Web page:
Only $35.99/year

Terms in this set (69)

Whiskey Insurrection, was a tax protest in the United States beginning in 1791, during the presidency of George Washington. The so-called "whiskey tax" was the first tax imposed on a domestic product by the newly formed federal government. It became law in 1791, and was intended to generate revenue to help reduce the national debt.[3] Although the tax applied to all distilled spirits, whiskey was by far the most popular distilled beverage in 18th-century America. Because of this, the excise became widely known as a "whiskey tax." The new excise was a part of treasury secretary Alexander Hamilton's program to fund war debt incurred during the Revolutionary War.

The tax was resisted by farmers in the western frontier regions who were long accustomed to distilling their surplus grain and corn into whiskey. In these regions, whiskey was sufficiently popular that it often served as a medium of exchange. Many of the resisters were war veterans who believed that they were fighting for the principles of the American Revolution, in particular against taxation without local representation, while the Federal government maintained the taxes were the legal expression of the taxation powers of Congress.

Throughout counties in Western Pennsylvania, protesters used violence and intimidation to prevent federal officials from collecting the tax. Resistance came to a climax in July 1794, when a U.S. marshal arrived in western Pennsylvania to serve writs to distillers who had not paid the excise. The alarm was raised, and more than 500 armed men attacked the fortified home of tax inspector General John Neville. Washington responded by sending peace commissioners to western Pennsylvania to negotiate with the rebels, while at the same time calling on governors to send a militia force to enforce the tax. With 13,000 militiamen provided by the governors of Virginia, Maryland, New Jersey, and Pennsylvania, Washington rode at the head of an army to suppress the insurgency. The rebels all went home before the arrival of the army, and there was no confrontation. About 20 men were arrested, but all were later acquitted or pardoned. Most distillers in nearby Kentucky were found to be all but impossible to be taxed; in the next six years, over 175 distillers from Kentucky were convicted of violating the tax law.[4] Numerous examples of resistance are recorded in court documents and newspaper accounts.[5]

The Whiskey Rebellion demonstrated that the new national government had the will and the ability to suppress violent resistance to its laws. The whiskey excise remained difficult to collect, however. The events contributed to the formation of political parties in the United States, a process already underway. The whiskey tax was repealed after Thomas Jefferson's Republican Party, which opposed Hamilton's Federalist Party, came to power in 1801.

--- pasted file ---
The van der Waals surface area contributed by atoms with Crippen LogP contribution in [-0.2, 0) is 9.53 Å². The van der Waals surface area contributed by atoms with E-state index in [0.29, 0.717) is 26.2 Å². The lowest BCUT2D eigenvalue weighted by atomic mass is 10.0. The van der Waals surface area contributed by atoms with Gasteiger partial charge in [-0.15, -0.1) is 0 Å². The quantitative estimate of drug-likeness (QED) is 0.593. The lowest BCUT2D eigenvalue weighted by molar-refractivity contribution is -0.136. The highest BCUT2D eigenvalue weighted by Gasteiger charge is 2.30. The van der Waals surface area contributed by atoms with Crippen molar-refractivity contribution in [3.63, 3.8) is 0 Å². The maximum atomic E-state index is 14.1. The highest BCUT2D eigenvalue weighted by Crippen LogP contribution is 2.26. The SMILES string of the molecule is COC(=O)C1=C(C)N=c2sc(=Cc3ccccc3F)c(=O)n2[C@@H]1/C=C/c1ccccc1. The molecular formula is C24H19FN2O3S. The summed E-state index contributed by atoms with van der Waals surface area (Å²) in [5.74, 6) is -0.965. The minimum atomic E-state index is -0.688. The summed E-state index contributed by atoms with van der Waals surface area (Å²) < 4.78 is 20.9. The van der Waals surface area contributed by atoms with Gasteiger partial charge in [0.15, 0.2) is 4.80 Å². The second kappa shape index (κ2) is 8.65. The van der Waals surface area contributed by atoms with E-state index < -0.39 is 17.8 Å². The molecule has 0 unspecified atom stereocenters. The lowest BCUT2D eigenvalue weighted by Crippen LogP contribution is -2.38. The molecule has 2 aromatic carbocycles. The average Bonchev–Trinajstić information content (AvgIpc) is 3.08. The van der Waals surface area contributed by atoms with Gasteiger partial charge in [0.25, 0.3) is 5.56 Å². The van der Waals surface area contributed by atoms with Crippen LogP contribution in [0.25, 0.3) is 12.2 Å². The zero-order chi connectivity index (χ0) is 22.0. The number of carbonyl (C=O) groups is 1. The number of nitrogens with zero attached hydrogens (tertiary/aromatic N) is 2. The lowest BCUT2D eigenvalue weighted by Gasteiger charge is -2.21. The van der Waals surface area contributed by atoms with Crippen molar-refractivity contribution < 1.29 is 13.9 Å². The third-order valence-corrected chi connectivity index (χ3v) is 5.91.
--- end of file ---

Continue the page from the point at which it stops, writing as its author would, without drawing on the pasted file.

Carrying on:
Edmond Charles Genet, 1793 when he was dispatched to the United States to promote American support for France's wars with Spain and Britain.
Genêt arrived in Charleston, South Carolina on the French frigate Embuscade on April 8. Instead of traveling to the then-capital of Philadelphia to present himself to U.S. President George Washington for accreditation, Genêt stayed in South Carolina. There he was greeted with enthusiasm by the people of Charleston, who threw a string of parties in his honor.
Genêt's goals in South Carolina were to recruit and arm American privateers who would join French expeditions against the British. He commissioned four privateering ships in total, including the Republicaine, the Anti-George, the Sans-Culotte, and the Citizen Genêt. Working with French consul Michel Ange Bernard Mangourit, Genêt organized American volunteers to fight Britain's Spanish allies in Florida. After raising a militia, Genêt set sail toward Philadelphia, stopping along the way to marshal support for the French cause and arriving on May 18. He encouraged Democratic-Republican societies, but President Washington denounced them and they quickly withered away.

His actions endangered American neutrality in the war between France and Britain, which Washington had pointedly declared in his Neutrality Proclamation of April 22. When Genêt met with Washington, he asked for what amounted to a suspension of American neutrality. When turned down by Secretary of State Thomas Jefferson and informed that his actions were unacceptable, Genêt protested. Meanwhile, Genet's privateers were capturing British ships, and his militia was preparing to move against the Spanish.

Genêt continued to defy the wishes of the United States government, capturing British ships and rearming them as privateers. Washington sent Genet an 8,000-word letter of complaint on Jefferson's and Hamilton's advice - one of the few situations in which the Federalist Alexander Hamilton and the Republican Jefferson agreed. Genet replied obstinately. President Washington and his Cabinet then demanded that France recall Genet as its Ambassador.[1]

The Jacobins, having taken power in France by January 1794, sent an arrest notice which asked Genet to come back to France. Genet, knowing that he would likely be sent to the guillotine, asked Washington for asylum. It was Hamilton - Genet's fiercest opponent in the cabinet - who convinced Washington to grant him safe haven in the United States.